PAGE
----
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Story of LAUSD music instrument repair program wins documentary short Oscar

“The Last Repair Shop,” a film following a team of four people who repair and maintain instruments used by students in Los Angeles Unified School District music classes, won the Oscar for best documentary short tonight, and the filmmakers hailed it as a victory in support of music education.

And they also announced a fund-raising effort to help bolster the LAUSD program.

“‘The Last Repair Shop’ is about one of the last musical instrument repair shops in the country that … resides within a public school district,” co-director Ben Proudfoot told reporters backstage at the Dolby Theatre. “So, we’re thrilled to announce a $15 million capital campaign to help shore up the repair shop. You can go to thelastrepairshop.com right now. Everybody watching — $5, you know, $10, anything — everything helps, and I think it goes to show the power of the short documentary.

“You know, we made this film on our own dime for many years, four years,” he said. “And to see the impact that it’s making on students’ lives at the end of the day is just incredible. And we really hope that this film has a lasting impact here in Los Angeles and beyond.”

Co-director Kris Bowers said he was proud to take on the challenge of telling the story about the music program in the public school system he attended.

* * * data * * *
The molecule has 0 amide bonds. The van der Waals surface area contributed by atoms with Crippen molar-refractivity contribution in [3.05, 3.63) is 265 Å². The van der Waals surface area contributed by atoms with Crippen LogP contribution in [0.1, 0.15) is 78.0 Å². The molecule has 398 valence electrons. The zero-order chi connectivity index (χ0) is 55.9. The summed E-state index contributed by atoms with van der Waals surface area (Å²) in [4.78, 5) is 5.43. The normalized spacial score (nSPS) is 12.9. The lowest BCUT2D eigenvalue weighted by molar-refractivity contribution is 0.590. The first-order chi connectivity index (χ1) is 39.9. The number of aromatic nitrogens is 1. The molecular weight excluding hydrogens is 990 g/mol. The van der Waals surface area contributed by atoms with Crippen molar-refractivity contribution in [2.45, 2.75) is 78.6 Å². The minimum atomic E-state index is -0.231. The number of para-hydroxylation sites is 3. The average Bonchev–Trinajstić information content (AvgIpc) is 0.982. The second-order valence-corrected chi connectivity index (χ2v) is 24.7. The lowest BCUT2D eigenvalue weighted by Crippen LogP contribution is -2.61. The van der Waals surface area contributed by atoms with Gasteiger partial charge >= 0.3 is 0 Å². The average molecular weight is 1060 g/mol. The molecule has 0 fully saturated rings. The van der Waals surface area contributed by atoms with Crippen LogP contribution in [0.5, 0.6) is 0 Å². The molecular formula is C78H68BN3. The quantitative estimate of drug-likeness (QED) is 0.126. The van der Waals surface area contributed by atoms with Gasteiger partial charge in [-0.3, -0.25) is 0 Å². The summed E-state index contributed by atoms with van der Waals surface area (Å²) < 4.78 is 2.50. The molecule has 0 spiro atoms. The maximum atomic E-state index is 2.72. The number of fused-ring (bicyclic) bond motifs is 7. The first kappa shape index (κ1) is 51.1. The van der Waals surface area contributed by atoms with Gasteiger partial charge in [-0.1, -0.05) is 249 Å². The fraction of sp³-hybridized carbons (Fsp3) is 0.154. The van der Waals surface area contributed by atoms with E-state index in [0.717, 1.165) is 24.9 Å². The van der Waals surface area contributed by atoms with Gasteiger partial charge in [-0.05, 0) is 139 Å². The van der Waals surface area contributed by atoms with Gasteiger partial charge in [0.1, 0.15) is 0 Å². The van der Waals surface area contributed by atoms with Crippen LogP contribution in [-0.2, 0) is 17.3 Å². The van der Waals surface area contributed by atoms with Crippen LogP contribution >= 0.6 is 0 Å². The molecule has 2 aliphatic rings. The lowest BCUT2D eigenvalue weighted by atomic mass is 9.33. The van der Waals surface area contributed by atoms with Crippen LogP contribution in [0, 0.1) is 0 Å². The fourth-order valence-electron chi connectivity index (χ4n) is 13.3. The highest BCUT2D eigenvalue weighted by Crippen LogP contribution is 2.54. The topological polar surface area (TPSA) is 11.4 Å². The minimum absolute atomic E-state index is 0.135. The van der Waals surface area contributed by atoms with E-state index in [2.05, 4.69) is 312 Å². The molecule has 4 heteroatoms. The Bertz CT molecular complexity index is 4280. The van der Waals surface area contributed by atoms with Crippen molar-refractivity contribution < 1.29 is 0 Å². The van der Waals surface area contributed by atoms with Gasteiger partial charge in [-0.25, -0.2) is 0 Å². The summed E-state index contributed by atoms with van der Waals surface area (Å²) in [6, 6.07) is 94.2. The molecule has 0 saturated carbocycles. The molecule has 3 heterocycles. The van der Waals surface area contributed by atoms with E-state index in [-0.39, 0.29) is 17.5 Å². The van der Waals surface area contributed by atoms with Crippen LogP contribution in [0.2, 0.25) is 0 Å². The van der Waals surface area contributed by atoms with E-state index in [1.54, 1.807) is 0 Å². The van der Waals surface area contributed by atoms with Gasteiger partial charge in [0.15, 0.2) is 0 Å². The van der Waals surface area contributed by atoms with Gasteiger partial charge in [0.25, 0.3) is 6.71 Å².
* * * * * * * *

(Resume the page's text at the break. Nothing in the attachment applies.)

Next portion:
“I played saxophone for a short while, those instruments were incredibly important, and whenever they were broken or needed repair, I assumed they were being sent to the manufacturer,” Bowers said. “I never thought about how they were being repaired. And so when Ben told me about the story, I immediately realized — it never dawned on me the people that go behind the scenes to make sure that this young kid that needs to play this piano every day has that piano. And so, for me, the moment that Ben told me about it was the moment that I felt like this was a story that needed to be told.”

The film was co-distributed by the Los Angeles Times Studios and Searchlight.

LAUSD Superintendent Alberto Carvalho also celebrated the film’s Oscar win, writing on social media, “Thank you for sharing this inspirational story with the world. We are beyond proud of our (LAUSD) craftspeople and students.”

Proudfoot also stressed the impact that music education had on him.

“There are so many programs and foundations and people that are looking to find the next great musical talent,” he said. “Who’s the next great prodigy and how do we put them into a great track so they can become great musicians? But there’s also an incredible social benefit for music education of everybody who doesn’t become a professional musician. I loved learning playing piano. I learned about discipline. I learned about harmony. I learned about listening, collaboration, etc. And that’s what this film is about. It’s about access for everyone regardless of where you come from and whatever your story is, music is accessible to you.”


Source: NBC Los Angeles

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